A Sermon from the North Yarmouth Congregational Church, UCC
A sermon offered by the Rev. Nancy J. White in the public worship of the First Congregational Church, United Church of Christ, North Yarmouth, Maine on March 12, 2017.
Today we are going to reflect on prayer and how through prayer we can come closer to God. In Wednesday evening’s Lenten service, it was mentioned that Jesus lived to be our example. Yes, Jesus did live to be our example in all parts of our lives from how we should live in this world to how we treat others to how we treat ourselves. Prayer is part of all of it.
In our scriptures, Jesus prayed a lot but often the fact that he prayed is sort of an ‘add-on’ to the story rather than the main focus.
From Matthew chapter 14 “After He had sent them away, He went up on the mountain by Himself to pray. When evening came, He was there alone,” – this is part of the larger more well known scripture of Jesus walking on water as he came to his disciples who had gone on ahead of him in a boat and find themselves on stormy seas.
From Mark chapter 1 “Early in the morning, while it was still dark, Jesus got up and slipped out to a solitary place to pray.” This is part of the larger story that Jesus had just healed Simon Peter’s mother-in-law and then the whole town came to him and all evening long he healed many.
From Luke chapter 6 “In those days, Jesus went out to the mountain to pray, and He spent the night in prayer to God.” Jesus went to pray after he had helped his disciples catch fish and then ’Large crowds came to listen to him teach and to be healed of their diseases. ‘
From John chapter 11, Jesus prayed in thanksgiving as he brought Lazarus out of the tomb and back to life.
In all four gospels, Jesus prays in the garden of Gethsemane the night of his betrayal. You might recall that Peter, James and John had a hard time staying awake for even an hour while he prayed as Jesus asked them.
Why did Jesus pray? After all if he was God then why pray?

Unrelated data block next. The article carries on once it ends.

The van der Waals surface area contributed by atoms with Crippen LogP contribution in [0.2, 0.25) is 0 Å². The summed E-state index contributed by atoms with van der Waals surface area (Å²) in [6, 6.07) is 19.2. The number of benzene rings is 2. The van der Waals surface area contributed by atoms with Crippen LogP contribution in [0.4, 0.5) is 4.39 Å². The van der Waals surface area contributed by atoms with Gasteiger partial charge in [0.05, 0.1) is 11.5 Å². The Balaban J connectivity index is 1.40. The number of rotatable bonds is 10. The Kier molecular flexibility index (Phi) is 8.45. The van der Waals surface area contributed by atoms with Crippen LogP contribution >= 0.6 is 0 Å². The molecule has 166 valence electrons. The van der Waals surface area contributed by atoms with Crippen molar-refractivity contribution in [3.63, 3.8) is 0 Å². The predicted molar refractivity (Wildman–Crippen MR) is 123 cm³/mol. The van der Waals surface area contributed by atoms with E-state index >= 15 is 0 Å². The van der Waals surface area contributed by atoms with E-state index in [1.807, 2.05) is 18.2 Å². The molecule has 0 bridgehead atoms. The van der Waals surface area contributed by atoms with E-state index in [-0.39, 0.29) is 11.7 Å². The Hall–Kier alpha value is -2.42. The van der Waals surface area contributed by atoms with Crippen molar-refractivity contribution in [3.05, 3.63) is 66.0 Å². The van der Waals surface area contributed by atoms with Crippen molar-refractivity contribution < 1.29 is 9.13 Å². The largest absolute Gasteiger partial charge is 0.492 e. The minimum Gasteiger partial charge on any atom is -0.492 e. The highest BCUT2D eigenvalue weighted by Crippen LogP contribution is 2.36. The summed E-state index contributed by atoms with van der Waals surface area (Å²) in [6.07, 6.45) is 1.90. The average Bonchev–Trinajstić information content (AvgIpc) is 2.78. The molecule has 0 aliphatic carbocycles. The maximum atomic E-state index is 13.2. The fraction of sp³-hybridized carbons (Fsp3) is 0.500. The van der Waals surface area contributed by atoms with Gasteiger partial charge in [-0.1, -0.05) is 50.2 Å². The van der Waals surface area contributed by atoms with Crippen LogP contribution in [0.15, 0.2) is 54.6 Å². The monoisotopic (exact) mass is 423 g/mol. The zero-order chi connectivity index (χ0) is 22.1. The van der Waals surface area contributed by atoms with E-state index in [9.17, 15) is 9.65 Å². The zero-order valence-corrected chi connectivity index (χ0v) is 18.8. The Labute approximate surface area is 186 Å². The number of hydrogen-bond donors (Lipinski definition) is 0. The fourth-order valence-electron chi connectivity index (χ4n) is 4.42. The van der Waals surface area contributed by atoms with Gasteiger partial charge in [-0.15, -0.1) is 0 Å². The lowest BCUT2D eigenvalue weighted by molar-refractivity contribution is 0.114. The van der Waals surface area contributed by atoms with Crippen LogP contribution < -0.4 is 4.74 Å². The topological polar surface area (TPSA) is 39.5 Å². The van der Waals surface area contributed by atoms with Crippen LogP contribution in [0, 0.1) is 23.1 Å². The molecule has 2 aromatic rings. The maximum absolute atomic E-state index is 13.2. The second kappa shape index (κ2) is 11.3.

As I mentioned before, Jesus prayed as an example for his followers then and now.
We believe that Jesus was fully human and fully divine – it was totally natural for Jesus, a devout Jewish person to pray to God. And we believe that in the mystery of the trinity, the one God in three persons, Creator, Christ and Holy Spirit, that there is communication among the 3 persons of the Divine.
It was extremely important to Jesus the person to keep a constant connection with God the Creator and the Holy Spirit – it was vital for his well being as a human and for his ministry here on earth.
Jesus prayed for others. In Matthew chapter 19 in the story of people bringing children to Jesus to be blessed, he prayed for them.
As I mentioned a few weeks ago on Transfiguration Sunday, from Luke chapter 9, “[Jesus] took Peter, John and James with Him and went up onto a mountain to pray.”
And you may recall that in addition to praying in homes, on the street, in the synagogue, Jesus often went off alone and prayed in nature. The Psalmist tells us in Psalm 19 that “The heavens declare the glory of God; the skies proclaim the work of his hands.” So it is understandable that immersing himself in God’s created nature, was a good way to commune with God.
So many examples of when, how and where to pray – pretty much sounds like, when – all the time, how – with people and alone, for people and for oneself, where – everywhere, for how long – on the spur of the moment and for hours at a time. So if all these ways that Jesus prayed are to be our example, how do we do that?
I took an entire course on prayer in seminary exploring many and varied ways of praying, of connecting with God. We prayed by ourselves and shared our prayers with each other. We prayed for each other , for our circumstances then. We prayed to be drawn closer to God.